How do the eschatological doctrines of Charismatic or Pentecostal groups that hold to dominion theology differ from other Charismatic or Pentecostal groups (e.g. Assemblies of God) that do not?

  • Do Dominionist/Kingdom Now proponents believe that "the rapture is to remove the wicked from this world"? I read that online years ago and now I can't seem to find that anywhere. Sep 28, 2021 at 15:19

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Overall, there is no absolute consensus in eschatological views among Charismatic adherents to dominion theology. If a particular group decides to teach eschatology at all, they often teach all the main threads of doctrine and let people learn on their own. Dominion theology, in effect, could fit in most of the popular eschatological timelines.

To use the Assemblies of God's doctrine as a starting point, though, I will compare with some popular eschatologies in the dominionist camp.

Looking at the AG's site, it is evident that they believe in a pre-tribulation rapture. This is a doctrinal point very often argued against by adherents of dominion theology, because of its tendency to create a defeatist attitude among believers. In the dominionist's view, the Kingdom is always advancing towards its ultimate fulfillment, and there is no need for God to remove us from the earth during the Tribulation. God will be doing great works of which we will be a part, and the Church will never give up on influencing the world. For some dominionists, this would mean a post-tribulation premillenial rapture (see IHOPKC's Omega Course).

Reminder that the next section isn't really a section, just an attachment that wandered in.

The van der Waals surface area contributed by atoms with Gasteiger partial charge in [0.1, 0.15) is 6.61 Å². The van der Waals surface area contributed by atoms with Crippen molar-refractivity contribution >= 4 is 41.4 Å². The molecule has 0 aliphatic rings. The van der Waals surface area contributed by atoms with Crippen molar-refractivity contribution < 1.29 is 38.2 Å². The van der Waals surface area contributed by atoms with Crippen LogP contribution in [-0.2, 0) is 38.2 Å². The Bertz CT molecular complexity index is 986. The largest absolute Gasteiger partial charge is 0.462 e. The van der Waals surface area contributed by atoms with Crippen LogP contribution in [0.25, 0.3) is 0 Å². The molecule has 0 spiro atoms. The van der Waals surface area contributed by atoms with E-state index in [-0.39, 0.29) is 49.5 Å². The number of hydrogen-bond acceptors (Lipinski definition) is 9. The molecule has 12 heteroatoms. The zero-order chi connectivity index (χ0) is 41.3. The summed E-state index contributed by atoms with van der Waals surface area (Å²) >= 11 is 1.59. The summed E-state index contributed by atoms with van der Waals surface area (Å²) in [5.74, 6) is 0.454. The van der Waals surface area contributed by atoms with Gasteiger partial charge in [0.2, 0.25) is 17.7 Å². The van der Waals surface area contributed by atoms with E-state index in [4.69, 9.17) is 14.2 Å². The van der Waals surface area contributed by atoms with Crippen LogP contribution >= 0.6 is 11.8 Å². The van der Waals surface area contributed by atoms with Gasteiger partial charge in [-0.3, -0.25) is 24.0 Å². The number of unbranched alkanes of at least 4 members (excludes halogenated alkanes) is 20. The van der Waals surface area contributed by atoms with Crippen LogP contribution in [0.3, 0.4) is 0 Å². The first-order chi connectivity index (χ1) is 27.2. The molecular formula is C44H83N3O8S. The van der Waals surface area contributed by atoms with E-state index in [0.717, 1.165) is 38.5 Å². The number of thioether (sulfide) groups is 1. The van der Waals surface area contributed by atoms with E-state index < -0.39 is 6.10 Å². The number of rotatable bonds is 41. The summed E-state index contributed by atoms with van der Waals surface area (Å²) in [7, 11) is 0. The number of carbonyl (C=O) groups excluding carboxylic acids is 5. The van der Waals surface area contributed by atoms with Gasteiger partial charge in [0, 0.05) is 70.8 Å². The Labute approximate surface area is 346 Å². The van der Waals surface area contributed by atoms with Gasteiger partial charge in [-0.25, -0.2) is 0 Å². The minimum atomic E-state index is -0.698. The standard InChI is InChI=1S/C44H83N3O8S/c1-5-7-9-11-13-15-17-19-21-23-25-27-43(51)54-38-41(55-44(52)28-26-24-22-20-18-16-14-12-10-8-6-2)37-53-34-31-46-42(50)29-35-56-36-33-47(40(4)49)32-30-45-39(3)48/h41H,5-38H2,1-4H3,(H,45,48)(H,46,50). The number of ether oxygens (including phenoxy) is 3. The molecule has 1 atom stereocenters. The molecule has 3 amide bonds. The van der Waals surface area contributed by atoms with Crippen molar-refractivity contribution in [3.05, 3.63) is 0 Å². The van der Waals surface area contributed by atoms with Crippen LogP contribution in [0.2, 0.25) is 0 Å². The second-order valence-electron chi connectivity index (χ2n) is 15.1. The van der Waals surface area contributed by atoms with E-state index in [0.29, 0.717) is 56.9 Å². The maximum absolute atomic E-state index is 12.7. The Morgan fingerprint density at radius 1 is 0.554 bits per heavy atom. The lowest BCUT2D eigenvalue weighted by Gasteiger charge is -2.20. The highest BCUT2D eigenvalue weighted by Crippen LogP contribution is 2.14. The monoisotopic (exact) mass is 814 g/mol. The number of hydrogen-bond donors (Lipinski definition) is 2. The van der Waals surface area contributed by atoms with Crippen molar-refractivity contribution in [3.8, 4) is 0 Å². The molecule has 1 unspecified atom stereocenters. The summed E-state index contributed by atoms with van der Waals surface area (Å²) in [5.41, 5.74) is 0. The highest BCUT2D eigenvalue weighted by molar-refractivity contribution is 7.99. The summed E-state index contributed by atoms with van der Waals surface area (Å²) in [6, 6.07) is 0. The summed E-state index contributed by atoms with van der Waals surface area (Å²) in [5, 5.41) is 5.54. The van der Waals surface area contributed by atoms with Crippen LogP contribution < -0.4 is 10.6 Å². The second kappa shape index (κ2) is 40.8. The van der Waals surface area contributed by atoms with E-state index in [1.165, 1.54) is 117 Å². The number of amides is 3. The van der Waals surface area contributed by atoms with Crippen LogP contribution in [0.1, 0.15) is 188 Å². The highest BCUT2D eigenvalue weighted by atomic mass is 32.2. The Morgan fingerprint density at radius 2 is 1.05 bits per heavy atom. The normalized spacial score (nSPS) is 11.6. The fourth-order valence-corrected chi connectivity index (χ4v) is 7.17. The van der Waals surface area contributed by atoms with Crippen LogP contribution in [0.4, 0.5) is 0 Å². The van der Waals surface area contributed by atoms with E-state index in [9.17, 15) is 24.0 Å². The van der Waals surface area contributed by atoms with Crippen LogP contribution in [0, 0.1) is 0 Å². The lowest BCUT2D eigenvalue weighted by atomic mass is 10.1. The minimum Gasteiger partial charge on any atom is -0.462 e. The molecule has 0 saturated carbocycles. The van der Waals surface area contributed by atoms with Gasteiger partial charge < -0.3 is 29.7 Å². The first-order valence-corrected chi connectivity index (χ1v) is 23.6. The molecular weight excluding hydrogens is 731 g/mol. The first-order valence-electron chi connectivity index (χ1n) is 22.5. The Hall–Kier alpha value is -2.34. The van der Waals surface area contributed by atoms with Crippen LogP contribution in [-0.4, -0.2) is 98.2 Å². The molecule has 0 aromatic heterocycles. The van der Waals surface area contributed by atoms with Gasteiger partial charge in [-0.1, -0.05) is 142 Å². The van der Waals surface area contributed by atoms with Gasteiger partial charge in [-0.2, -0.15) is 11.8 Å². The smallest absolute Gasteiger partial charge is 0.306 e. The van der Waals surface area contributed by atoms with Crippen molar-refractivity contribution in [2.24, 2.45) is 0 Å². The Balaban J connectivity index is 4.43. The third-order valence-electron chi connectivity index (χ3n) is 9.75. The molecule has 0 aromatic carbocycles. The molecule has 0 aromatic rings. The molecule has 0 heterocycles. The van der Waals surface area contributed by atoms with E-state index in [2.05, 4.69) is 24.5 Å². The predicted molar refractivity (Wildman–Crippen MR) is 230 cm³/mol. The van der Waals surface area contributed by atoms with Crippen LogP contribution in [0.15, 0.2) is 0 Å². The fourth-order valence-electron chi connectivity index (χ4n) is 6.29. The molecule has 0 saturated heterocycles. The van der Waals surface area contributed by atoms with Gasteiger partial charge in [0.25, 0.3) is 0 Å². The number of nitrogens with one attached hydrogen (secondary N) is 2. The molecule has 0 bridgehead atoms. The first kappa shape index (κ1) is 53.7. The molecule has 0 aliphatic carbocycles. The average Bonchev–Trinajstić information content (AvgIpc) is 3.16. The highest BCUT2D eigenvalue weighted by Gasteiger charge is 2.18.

Other popular eschatologies that fit very well with dominionism are postmillenialism and amillenialism (postmillenialism being a literal interpretation of the millenium, and amillenialism being a symbolic unknown time period). In both, the Church is advancing the Kingdom of God and preparing the earth for the second coming of Christ. The "tribulation" here is figuratively interpreted as God's judgements along the way, of which we participate, as the Church takes complete dominion of the earth for God.

See the book Victorious Eschatology for a little more on some of these views.


This is a very subjective question, but the best answer is that it completely depends and differs from church to church, church leader to church leader. Some churches adhere to doctrine such as Romans 13:1-6, which teaches we should not question our government and authorities since they are ordained b God, and yet some adhere to a more interpretative view that they can do whatever they want including against their own government, despite Romans 13. Some may claim that dominion theology is anti-faith and anti-bible, but there are justifications for about everything in the bible if you torture it enough. Things have changed over the decades as dominion theology often involves pushing a particular political candidate or position, which ironically is one of the only ways a church can lose its tax exempt 501(3c) status, and hence other churches say out of politics for this very reason.

In her 1989 book Spiritual Warfare , sociologist Sara Diamond discussed how dominionism as an ideological tendency in the Christian Right had been significantly influenced by Christian Reconstructionism.

Diamond claims that Christians are Biblically mandated to 'occupy' all secular institutions has become the central unifying ideology for the Christian Right."

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